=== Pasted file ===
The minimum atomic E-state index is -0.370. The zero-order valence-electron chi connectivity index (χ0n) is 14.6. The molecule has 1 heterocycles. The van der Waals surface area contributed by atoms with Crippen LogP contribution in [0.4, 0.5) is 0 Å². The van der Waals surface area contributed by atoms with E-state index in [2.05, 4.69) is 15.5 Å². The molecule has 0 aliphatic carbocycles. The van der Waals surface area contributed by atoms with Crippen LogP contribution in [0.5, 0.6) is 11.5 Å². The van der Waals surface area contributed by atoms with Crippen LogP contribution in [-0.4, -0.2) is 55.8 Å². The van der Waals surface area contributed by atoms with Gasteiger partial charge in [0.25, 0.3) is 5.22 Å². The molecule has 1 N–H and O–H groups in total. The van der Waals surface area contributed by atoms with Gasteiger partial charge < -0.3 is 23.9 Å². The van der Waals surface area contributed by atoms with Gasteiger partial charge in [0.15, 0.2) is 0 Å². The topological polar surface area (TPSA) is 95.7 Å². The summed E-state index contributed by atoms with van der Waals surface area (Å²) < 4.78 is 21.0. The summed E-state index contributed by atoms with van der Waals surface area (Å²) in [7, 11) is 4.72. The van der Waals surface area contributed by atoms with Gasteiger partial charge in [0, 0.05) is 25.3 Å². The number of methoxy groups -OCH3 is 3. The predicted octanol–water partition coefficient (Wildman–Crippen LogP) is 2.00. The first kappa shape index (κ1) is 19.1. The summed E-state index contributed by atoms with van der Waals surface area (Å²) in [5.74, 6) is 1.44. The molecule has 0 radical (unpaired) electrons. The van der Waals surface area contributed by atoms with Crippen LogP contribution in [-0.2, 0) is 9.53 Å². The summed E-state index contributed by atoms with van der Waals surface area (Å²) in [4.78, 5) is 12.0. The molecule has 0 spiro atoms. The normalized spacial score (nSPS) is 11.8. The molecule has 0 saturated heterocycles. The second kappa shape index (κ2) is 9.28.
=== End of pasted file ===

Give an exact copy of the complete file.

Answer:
The minimum atomic E-state index is -0.370. The zero-order valence-electron chi connectivity index (χ0n) is 14.6. The molecule has 1 heterocycles. The van der Waals surface area contributed by atoms with Crippen LogP contribution in [0.4, 0.5) is 0 Å². The van der Waals surface area contributed by atoms with E-state index in [2.05, 4.69) is 15.5 Å². The molecule has 0 aliphatic carbocycles. The van der Waals surface area contributed by atoms with Crippen LogP contribution in [0.5, 0.6) is 11.5 Å². The van der Waals surface area contributed by atoms with Crippen LogP contribution in [-0.4, -0.2) is 55.8 Å². The van der Waals surface area contributed by atoms with Gasteiger partial charge in [0.25, 0.3) is 5.22 Å². The molecule has 1 N–H and O–H groups in total. The van der Waals surface area contributed by atoms with Gasteiger partial charge < -0.3 is 23.9 Å². The van der Waals surface area contributed by atoms with Gasteiger partial charge in [0.15, 0.2) is 0 Å². The topological polar surface area (TPSA) is 95.7 Å². The summed E-state index contributed by atoms with van der Waals surface area (Å²) < 4.78 is 21.0. The summed E-state index contributed by atoms with van der Waals surface area (Å²) in [7, 11) is 4.72. The van der Waals surface area contributed by atoms with Gasteiger partial charge in [0, 0.05) is 25.3 Å². The number of methoxy groups -OCH3 is 3. The predicted octanol–water partition coefficient (Wildman–Crippen LogP) is 2.00. The first kappa shape index (κ1) is 19.1. The summed E-state index contributed by atoms with van der Waals surface area (Å²) in [5.74, 6) is 1.44. The molecule has 0 radical (unpaired) electrons. The van der Waals surface area contributed by atoms with Crippen LogP contribution in [-0.2, 0) is 9.53 Å². The summed E-state index contributed by atoms with van der Waals surface area (Å²) in [4.78, 5) is 12.0. The molecule has 0 spiro atoms. The normalized spacial score (nSPS) is 11.8. The molecule has 0 saturated heterocycles. The second kappa shape index (κ2) is 9.28.